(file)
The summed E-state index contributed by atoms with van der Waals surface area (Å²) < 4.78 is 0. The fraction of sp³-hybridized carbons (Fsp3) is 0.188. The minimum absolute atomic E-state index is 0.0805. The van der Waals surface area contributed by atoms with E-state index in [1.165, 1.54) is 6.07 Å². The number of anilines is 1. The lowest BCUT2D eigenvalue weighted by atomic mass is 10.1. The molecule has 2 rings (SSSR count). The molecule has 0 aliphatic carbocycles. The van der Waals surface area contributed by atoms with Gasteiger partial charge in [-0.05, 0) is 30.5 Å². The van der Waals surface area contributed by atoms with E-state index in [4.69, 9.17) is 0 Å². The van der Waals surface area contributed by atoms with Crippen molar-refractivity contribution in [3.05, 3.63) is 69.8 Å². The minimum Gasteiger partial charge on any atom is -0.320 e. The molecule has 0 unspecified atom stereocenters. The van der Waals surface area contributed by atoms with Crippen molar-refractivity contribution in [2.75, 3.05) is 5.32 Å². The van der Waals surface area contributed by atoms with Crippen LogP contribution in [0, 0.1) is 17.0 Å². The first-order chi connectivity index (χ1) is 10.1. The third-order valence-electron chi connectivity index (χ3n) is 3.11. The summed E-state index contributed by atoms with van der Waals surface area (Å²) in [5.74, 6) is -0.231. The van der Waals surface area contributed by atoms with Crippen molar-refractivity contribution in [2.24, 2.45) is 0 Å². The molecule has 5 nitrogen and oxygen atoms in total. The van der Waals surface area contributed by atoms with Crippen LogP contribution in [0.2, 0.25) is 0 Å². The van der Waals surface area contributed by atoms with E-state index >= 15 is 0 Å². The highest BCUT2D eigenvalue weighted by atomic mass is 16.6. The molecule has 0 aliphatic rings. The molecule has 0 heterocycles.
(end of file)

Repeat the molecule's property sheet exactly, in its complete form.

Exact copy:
The summed E-state index contributed by atoms with van der Waals surface area (Å²) < 4.78 is 0. The fraction of sp³-hybridized carbons (Fsp3) is 0.188. The minimum absolute atomic E-state index is 0.0805. The van der Waals surface area contributed by atoms with E-state index in [1.165, 1.54) is 6.07 Å². The number of anilines is 1. The lowest BCUT2D eigenvalue weighted by atomic mass is 10.1. The molecule has 2 rings (SSSR count). The molecule has 0 aliphatic carbocycles. The van der Waals surface area contributed by atoms with Gasteiger partial charge in [-0.05, 0) is 30.5 Å². The van der Waals surface area contributed by atoms with E-state index in [4.69, 9.17) is 0 Å². The van der Waals surface area contributed by atoms with Crippen molar-refractivity contribution in [3.05, 3.63) is 69.8 Å². The minimum Gasteiger partial charge on any atom is -0.320 e. The molecule has 0 unspecified atom stereocenters. The van der Waals surface area contributed by atoms with Crippen molar-refractivity contribution in [2.75, 3.05) is 5.32 Å². The van der Waals surface area contributed by atoms with Crippen LogP contribution in [0, 0.1) is 17.0 Å². The first-order chi connectivity index (χ1) is 10.1. The third-order valence-electron chi connectivity index (χ3n) is 3.11. The summed E-state index contributed by atoms with van der Waals surface area (Å²) in [5.74, 6) is -0.231. The van der Waals surface area contributed by atoms with Crippen molar-refractivity contribution in [2.24, 2.45) is 0 Å². The molecule has 5 nitrogen and oxygen atoms in total. The van der Waals surface area contributed by atoms with Crippen LogP contribution in [0.2, 0.25) is 0 Å². The van der Waals surface area contributed by atoms with E-state index >= 15 is 0 Å². The highest BCUT2D eigenvalue weighted by atomic mass is 16.6. The molecule has 0 aliphatic rings. The molecule has 0 heterocycles.